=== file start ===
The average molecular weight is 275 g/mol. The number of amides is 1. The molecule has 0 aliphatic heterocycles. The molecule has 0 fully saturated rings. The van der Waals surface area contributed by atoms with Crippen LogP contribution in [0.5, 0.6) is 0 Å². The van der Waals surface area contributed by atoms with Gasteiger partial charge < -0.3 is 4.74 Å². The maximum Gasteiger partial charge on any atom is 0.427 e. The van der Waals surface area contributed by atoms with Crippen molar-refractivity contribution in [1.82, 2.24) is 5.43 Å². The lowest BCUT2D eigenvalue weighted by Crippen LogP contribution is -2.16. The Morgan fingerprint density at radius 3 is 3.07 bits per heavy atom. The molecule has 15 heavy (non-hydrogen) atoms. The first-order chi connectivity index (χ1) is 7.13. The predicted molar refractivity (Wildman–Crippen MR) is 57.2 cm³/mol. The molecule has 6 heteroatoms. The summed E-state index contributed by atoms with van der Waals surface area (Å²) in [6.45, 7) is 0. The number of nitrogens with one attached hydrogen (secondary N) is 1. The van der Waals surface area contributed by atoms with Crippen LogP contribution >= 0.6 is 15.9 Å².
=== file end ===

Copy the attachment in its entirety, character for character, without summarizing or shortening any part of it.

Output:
The average molecular weight is 275 g/mol. The number of amides is 1. The molecule has 0 aliphatic heterocycles. The molecule has 0 fully saturated rings. The van der Waals surface area contributed by atoms with Crippen LogP contribution in [0.5, 0.6) is 0 Å². The van der Waals surface area contributed by atoms with Gasteiger partial charge < -0.3 is 4.74 Å². The maximum Gasteiger partial charge on any atom is 0.427 e. The van der Waals surface area contributed by atoms with Crippen molar-refractivity contribution in [1.82, 2.24) is 5.43 Å². The lowest BCUT2D eigenvalue weighted by Crippen LogP contribution is -2.16. The Morgan fingerprint density at radius 3 is 3.07 bits per heavy atom. The molecule has 15 heavy (non-hydrogen) atoms. The first-order chi connectivity index (χ1) is 7.13. The predicted molar refractivity (Wildman–Crippen MR) is 57.2 cm³/mol. The molecule has 6 heteroatoms. The summed E-state index contributed by atoms with van der Waals surface area (Å²) in [6.45, 7) is 0. The number of nitrogens with one attached hydrogen (secondary N) is 1. The van der Waals surface area contributed by atoms with Crippen LogP contribution >= 0.6 is 15.9 Å².